From their time at the Batticaloa General Hospital in the week that followed, the doctors say the health sector responded at full capacity. Where one would usually see a single doctor and several nurses attending to a patient, the aftermath saw a single patient being treated by four or five doctors. Doctors from towns hours away, and even retired medical officers, reported to work.
Some of the staff and doctors serving in Batticaloa were prepared for emergency responses due to their work during the years of war and the tsunami. Among them was a female paediatric surgeon; at one point during the war, she was the only surgeon at the Batticaloa hospital, who has experience treating the injured from both the Army and the LTTE.
All the surgeons in the Kattankudy hospital, most of them Muslim, came to the hospital in Batticaloa to help their counterparts deal with the casualties. “We could tell the day got harder for them as it moved along, with news breaking about the identity and origins of the bombers,” say the young doctors, who felt that their Kattankudy colleagues saw this as a responsibility they shouldered.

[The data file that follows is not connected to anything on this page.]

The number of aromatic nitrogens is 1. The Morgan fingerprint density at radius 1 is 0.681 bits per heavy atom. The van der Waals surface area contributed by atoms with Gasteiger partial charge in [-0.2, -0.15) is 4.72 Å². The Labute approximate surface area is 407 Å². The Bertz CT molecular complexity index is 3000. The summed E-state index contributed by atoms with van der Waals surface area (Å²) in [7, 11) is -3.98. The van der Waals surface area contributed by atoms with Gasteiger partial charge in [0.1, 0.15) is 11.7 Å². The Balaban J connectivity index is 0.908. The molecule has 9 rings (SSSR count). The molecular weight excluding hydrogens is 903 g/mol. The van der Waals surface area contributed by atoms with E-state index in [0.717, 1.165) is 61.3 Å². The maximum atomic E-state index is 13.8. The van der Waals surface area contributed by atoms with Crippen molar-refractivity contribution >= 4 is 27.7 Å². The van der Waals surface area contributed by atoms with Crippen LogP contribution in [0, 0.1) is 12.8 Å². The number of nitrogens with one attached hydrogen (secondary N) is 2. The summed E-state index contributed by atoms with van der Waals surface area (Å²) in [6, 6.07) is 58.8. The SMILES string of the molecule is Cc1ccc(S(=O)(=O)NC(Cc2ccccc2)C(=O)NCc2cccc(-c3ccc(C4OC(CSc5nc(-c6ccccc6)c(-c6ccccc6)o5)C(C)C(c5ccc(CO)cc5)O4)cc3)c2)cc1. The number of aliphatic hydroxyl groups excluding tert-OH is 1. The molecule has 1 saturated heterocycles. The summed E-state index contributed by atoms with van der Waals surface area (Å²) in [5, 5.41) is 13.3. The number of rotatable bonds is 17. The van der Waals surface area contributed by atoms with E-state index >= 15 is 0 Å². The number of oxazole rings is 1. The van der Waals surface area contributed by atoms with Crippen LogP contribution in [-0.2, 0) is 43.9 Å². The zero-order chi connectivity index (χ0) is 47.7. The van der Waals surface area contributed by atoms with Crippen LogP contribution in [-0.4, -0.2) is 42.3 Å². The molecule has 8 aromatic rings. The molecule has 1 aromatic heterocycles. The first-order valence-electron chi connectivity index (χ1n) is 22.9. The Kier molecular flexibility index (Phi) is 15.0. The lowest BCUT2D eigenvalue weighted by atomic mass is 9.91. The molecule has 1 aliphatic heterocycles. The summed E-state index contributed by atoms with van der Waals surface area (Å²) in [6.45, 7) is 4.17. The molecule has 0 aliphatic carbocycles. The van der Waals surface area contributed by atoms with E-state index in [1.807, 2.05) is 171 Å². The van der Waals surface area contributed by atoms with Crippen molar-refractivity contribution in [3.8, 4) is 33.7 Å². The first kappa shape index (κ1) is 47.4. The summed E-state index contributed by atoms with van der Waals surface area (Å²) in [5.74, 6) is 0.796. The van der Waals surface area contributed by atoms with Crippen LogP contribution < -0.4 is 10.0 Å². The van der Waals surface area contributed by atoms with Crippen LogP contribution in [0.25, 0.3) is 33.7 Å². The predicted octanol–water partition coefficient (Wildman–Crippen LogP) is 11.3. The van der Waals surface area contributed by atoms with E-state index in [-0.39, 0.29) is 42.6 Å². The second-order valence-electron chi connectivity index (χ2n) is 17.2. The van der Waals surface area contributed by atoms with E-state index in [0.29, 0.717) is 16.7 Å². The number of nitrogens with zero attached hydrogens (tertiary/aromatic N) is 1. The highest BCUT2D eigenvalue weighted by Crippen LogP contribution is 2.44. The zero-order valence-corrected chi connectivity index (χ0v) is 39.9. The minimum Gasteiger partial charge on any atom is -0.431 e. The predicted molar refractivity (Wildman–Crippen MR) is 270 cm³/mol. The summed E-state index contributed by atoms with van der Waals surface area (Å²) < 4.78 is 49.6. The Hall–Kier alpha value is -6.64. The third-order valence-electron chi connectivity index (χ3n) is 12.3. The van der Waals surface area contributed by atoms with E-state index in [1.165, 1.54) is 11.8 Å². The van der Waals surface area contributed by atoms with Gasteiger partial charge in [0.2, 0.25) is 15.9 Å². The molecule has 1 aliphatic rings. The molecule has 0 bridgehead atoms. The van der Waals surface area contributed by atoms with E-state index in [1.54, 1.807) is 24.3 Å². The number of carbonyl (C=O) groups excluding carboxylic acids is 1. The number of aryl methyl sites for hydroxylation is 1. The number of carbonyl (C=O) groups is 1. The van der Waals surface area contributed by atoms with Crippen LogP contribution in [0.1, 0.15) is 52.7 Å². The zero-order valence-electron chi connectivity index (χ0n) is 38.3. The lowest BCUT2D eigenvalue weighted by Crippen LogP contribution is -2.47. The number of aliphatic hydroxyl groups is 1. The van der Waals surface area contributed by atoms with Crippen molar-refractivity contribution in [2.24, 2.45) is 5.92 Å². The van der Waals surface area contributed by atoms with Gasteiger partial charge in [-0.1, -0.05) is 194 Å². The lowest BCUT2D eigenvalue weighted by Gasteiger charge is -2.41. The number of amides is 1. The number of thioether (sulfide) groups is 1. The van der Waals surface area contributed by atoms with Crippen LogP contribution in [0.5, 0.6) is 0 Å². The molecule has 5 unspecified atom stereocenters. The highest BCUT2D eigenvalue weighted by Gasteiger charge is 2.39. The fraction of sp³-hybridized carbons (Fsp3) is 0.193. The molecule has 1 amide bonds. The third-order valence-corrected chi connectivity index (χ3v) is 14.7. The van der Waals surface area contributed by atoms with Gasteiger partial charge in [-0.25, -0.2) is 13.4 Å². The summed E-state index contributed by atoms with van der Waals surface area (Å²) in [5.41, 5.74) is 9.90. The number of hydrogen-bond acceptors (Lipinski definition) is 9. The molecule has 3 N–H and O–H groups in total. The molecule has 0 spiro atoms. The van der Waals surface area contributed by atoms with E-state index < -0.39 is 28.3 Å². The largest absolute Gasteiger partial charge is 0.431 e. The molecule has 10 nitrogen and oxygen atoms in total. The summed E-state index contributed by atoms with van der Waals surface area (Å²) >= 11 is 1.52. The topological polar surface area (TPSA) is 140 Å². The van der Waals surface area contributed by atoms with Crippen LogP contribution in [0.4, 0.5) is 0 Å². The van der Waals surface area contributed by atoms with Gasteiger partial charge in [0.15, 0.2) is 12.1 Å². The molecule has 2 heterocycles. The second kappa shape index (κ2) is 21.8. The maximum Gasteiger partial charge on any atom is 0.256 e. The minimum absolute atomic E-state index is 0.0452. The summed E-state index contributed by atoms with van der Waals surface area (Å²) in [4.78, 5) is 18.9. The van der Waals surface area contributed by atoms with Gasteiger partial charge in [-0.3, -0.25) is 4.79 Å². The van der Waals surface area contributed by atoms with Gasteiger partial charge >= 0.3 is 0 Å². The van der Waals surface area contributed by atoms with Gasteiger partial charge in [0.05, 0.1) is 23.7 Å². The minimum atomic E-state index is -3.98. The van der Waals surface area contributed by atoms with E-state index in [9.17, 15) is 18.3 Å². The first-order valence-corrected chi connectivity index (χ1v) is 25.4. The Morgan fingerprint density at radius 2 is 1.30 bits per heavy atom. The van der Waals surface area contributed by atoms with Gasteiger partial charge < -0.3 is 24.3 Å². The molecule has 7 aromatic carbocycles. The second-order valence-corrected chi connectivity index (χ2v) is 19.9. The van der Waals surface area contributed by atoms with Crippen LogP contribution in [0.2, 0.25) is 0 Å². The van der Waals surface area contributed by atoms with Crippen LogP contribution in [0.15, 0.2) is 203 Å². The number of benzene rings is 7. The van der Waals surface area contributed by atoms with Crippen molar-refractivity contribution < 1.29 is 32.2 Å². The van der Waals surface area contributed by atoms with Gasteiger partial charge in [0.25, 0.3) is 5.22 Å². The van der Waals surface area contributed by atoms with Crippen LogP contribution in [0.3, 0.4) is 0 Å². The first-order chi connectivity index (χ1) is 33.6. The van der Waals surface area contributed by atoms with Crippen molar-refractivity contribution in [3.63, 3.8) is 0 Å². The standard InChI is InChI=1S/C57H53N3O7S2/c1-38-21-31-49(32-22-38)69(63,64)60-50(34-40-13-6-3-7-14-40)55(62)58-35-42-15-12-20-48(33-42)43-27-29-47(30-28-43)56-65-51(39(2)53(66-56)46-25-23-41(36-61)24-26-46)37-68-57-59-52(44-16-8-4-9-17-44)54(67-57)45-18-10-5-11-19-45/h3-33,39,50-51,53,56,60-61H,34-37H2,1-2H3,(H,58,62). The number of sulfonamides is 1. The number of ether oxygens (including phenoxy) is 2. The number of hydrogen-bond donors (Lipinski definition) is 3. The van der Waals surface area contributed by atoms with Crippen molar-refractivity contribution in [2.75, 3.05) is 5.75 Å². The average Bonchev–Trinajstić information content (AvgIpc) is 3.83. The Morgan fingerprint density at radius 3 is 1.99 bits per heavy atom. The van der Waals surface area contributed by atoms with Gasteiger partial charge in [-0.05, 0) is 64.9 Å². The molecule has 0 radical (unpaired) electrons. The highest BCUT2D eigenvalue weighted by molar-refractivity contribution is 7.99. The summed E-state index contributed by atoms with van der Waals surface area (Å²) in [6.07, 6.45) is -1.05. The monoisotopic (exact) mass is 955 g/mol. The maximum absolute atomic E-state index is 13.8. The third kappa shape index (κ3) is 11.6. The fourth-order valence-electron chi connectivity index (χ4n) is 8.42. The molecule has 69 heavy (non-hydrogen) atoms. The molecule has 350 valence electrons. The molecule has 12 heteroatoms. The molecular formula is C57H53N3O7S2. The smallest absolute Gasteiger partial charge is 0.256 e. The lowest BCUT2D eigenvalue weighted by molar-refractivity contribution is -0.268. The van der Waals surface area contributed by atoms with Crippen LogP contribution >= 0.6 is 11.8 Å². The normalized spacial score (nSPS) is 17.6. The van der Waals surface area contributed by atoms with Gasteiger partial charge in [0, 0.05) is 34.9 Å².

Within a few days of the attacks, the police set up camp at churches across the country. Some churches politely declined when the STF asked to do the same. “We were worried because we saw the STF officers talking to the young kids who’d come to our youth groups, and asking them questions. We weren’t sure what they’d tell the soldiers, or how what they said would be interpreted,” says a social worker at a church north of Batticaloa.
‘We don’t want you here’ read the fliers, distributed to Muslim shop owners in the Batticaloa town by mobs of young men. The mobs were also aware that these shops were employing Tamil women as salespersons or clerks. ‘If you don’t stop, blood will flow’ more fliers read, and the owners collectively decided to close their shops.
The mobs then took to motorcycles, riding through Batticaloa yelling abuse at Muslim citizens, sometimes through loudspeakers. In residential areas, they would pull people out of vehicles or houses and harass them. Rumours of Muslim people putting sterilisation pills in the food they prepared and sold – which have been used to stoke tensions for years across Sri Lanka – reignited and spread like wildfire. A prominent Muslim caterer, the regular choice for most large functions in the city, found all their orders being cancelled.